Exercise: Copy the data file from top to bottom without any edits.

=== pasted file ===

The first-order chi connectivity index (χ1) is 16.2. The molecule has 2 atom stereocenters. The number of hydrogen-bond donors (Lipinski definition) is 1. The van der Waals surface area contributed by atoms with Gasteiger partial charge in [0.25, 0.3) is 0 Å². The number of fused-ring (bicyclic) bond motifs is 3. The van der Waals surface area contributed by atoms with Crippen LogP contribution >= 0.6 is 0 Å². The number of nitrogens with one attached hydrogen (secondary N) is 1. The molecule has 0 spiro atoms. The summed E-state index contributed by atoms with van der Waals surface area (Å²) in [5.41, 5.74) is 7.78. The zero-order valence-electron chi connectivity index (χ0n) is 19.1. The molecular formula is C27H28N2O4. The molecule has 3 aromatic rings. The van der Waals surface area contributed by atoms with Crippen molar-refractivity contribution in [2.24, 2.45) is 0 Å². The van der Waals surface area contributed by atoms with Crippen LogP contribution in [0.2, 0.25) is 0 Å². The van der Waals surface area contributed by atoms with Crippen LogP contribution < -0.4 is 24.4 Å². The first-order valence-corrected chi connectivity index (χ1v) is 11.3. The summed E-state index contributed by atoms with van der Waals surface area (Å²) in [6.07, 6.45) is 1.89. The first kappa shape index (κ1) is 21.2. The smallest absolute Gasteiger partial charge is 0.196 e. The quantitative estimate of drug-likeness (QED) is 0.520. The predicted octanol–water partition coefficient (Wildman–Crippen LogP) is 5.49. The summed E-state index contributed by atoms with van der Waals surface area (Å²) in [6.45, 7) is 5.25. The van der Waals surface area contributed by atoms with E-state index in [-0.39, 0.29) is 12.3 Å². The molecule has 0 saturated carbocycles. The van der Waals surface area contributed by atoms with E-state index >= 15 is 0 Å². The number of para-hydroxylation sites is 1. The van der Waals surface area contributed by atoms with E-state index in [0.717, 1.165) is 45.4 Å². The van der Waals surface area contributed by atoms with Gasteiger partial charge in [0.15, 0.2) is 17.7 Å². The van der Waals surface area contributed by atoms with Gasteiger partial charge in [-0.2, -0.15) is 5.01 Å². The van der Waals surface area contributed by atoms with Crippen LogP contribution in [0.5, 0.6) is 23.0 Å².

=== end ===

The first-order chi connectivity index (χ1) is 16.2. The molecule has 2 atom stereocenters. The number of hydrogen-bond donors (Lipinski definition) is 1. The van der Waals surface area contributed by atoms with Gasteiger partial charge in [0.25, 0.3) is 0 Å². The number of fused-ring (bicyclic) bond motifs is 3. The van der Waals surface area contributed by atoms with Crippen LogP contribution >= 0.6 is 0 Å². The number of nitrogens with one attached hydrogen (secondary N) is 1. The molecule has 0 spiro atoms. The summed E-state index contributed by atoms with van der Waals surface area (Å²) in [5.41, 5.74) is 7.78. The zero-order valence-electron chi connectivity index (χ0n) is 19.1. The molecular formula is C27H28N2O4. The molecule has 3 aromatic rings. The van der Waals surface area contributed by atoms with Crippen molar-refractivity contribution in [2.24, 2.45) is 0 Å². The van der Waals surface area contributed by atoms with Crippen LogP contribution in [0.2, 0.25) is 0 Å². The van der Waals surface area contributed by atoms with Crippen LogP contribution < -0.4 is 24.4 Å². The first-order valence-corrected chi connectivity index (χ1v) is 11.3. The summed E-state index contributed by atoms with van der Waals surface area (Å²) in [6.07, 6.45) is 1.89. The first kappa shape index (κ1) is 21.2. The smallest absolute Gasteiger partial charge is 0.196 e. The quantitative estimate of drug-likeness (QED) is 0.520. The predicted octanol–water partition coefficient (Wildman–Crippen LogP) is 5.49. The summed E-state index contributed by atoms with van der Waals surface area (Å²) in [6.45, 7) is 5.25. The van der Waals surface area contributed by atoms with E-state index in [-0.39, 0.29) is 12.3 Å². The molecule has 0 saturated carbocycles. The van der Waals surface area contributed by atoms with E-state index >= 15 is 0 Å². The number of para-hydroxylation sites is 1. The van der Waals surface area contributed by atoms with E-state index in [0.717, 1.165) is 45.4 Å². The van der Waals surface area contributed by atoms with Gasteiger partial charge in [0.15, 0.2) is 17.7 Å². The van der Waals surface area contributed by atoms with Gasteiger partial charge in [-0.2, -0.15) is 5.01 Å². The van der Waals surface area contributed by atoms with Crippen LogP contribution in [0.5, 0.6) is 23.0 Å².